UK Government Statistics Show the Growth of CHP

UK Government Statistics Show the Growth of CHP

The latest UK government statistics show that Combined Heat and Power (CHP) is making a valuable and growing contribution to the UK energy mix, says Hugh Richmond, CEO of Edina.

CHP, also known as cogeneration, creates electricity and useful heat together in a single process, allowing organisations to reduce energy costs, while also supporting energy resilience and sustainability.

For the right sites, high efficiency CHP provides typical energy cost savings of 30-40% compared to grid supplied power and heat from boilers. This can often deliver a return on investment within 2 to 3 years.

Cogeneration provides sustainability benefits and can also boost energy resilience by providing an off-grid power supply. This guards against the growing risk of electricity supply disruption.

The Digest of UK Energy Statistics (DUKES) provides a comprehensive picture of energy production, with specific chapters addressing an element of the contribution to the UK’s energy requirement.

Key findings:

1. UK CHP capacity increased 66MWe to 5,985MWe l
2. The amount of electricity generated by CHP increased by 5% in 2018
3. Percentage of renewable fuels used in CHP increased to 17.4%
4. Spark spread remains positive

The figures show that the number of CHP schemes in the UK increased by 64 to 2,473 between 2017 and 2018 as more industrial sites, businesses, public sector organisations, district heating schemes and others invested in cogeneration.

Overall, the UK’s CHP capacity increased by 66MWe, while the amount of ‘good quality’ electricity produced increased by 5% in 2018. CHP accounted for 6.9% of all electricity supplied in the UK.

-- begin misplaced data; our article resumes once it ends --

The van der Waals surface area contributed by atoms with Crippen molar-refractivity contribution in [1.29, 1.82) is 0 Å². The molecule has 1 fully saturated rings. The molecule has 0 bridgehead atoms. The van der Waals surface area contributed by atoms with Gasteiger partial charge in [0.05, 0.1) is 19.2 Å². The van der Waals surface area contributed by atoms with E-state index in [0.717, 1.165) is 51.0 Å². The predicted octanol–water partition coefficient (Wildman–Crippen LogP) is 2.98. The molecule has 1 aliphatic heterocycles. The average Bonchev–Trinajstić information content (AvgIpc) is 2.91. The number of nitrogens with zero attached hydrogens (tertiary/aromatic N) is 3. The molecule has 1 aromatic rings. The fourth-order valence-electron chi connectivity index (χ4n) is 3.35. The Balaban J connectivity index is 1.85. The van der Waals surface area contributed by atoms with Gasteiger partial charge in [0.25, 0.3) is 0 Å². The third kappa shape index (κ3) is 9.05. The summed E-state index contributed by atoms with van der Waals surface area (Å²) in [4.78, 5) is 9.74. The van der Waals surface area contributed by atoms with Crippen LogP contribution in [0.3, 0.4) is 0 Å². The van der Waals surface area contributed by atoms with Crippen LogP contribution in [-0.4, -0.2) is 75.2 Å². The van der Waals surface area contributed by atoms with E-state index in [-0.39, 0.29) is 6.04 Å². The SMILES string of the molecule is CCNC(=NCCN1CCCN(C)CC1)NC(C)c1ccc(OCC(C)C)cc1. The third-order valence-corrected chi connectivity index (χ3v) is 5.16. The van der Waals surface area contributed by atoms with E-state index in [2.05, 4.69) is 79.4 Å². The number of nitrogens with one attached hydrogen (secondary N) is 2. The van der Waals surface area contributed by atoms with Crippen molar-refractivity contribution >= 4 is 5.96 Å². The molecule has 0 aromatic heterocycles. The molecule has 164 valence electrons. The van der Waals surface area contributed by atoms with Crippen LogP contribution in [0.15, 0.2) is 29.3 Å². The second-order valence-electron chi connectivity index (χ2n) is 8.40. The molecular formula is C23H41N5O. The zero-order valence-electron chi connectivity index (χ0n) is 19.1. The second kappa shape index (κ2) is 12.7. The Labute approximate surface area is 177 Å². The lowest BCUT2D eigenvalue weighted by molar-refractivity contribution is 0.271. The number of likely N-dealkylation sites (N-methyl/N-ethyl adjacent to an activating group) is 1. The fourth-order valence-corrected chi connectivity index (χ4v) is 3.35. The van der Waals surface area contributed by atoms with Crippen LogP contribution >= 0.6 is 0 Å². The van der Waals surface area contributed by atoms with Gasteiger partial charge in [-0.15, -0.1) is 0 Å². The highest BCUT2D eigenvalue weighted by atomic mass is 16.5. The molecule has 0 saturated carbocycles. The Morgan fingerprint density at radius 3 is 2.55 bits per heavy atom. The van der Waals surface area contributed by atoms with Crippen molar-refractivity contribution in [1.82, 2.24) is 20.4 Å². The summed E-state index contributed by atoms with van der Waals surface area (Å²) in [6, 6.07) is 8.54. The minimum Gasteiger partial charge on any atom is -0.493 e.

“Cost saving is the fundamental driver of CHP uptake, with businesses of all types and sizes investing in cogeneration to reduce heat and electricity bills”, said Hugh Richmond.

Edina’s MWM CHP engines achieve extremely high efficiencies of 85% – 90%, almost twice as efficient as taking electrical energy from the grid and thermal energy from on-site boilers. This results in substantial savings on utilities costs.

Hugh Richmond added: “The economic success of CHP is also determined by the positive ‘spark spread’. This is a simple calculation that compares the price of energy with the cost of fuel used to generate that energy.

“Given that most CHP units are fuelled by natural gas, which over recent years has been significantly cheaper than grid electricity, there is a spark spread price advantage, which is illustrated by the latest UK energy statistics.”

In the last decade, the spark spread value for natural gas has been consistently positive. It reached a peak of 5.2 in the third quarter of 2016 and has since fluctuated just below this mark. In the final quarter of 2018, the spark spread stood at 4.5.

For organisations investing in CHP, this healthy spark spread leads to energy cost savings and rapid financial returns. In many cases, CHP generators have provided payback times as quickly as two or three years, which can prove to be a smart investment when you consider that a typical CHP system has a lifespan of 10 to 15 years.